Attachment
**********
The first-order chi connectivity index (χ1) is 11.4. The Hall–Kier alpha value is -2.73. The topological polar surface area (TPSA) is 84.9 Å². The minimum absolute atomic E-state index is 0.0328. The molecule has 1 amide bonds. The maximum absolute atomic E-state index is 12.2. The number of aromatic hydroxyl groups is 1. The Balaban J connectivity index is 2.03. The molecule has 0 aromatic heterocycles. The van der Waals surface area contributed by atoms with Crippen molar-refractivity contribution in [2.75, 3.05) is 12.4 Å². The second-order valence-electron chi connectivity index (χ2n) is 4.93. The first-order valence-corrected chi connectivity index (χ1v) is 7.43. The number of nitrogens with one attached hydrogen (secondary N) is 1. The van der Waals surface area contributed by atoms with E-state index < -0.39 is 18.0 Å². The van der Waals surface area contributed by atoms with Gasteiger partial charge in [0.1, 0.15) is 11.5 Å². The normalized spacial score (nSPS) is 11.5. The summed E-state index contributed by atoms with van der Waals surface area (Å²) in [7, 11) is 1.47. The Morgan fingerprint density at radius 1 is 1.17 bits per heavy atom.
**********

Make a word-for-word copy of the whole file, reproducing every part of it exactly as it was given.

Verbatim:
The first-order chi connectivity index (χ1) is 11.4. The Hall–Kier alpha value is -2.73. The topological polar surface area (TPSA) is 84.9 Å². The minimum absolute atomic E-state index is 0.0328. The molecule has 1 amide bonds. The maximum absolute atomic E-state index is 12.2. The number of aromatic hydroxyl groups is 1. The Balaban J connectivity index is 2.03. The molecule has 0 aromatic heterocycles. The van der Waals surface area contributed by atoms with Crippen molar-refractivity contribution in [2.75, 3.05) is 12.4 Å². The second-order valence-electron chi connectivity index (χ2n) is 4.93. The first-order valence-corrected chi connectivity index (χ1v) is 7.43. The number of nitrogens with one attached hydrogen (secondary N) is 1. The van der Waals surface area contributed by atoms with E-state index < -0.39 is 18.0 Å². The van der Waals surface area contributed by atoms with Gasteiger partial charge in [0.1, 0.15) is 11.5 Å². The normalized spacial score (nSPS) is 11.5. The summed E-state index contributed by atoms with van der Waals surface area (Å²) in [7, 11) is 1.47. The Morgan fingerprint density at radius 1 is 1.17 bits per heavy atom.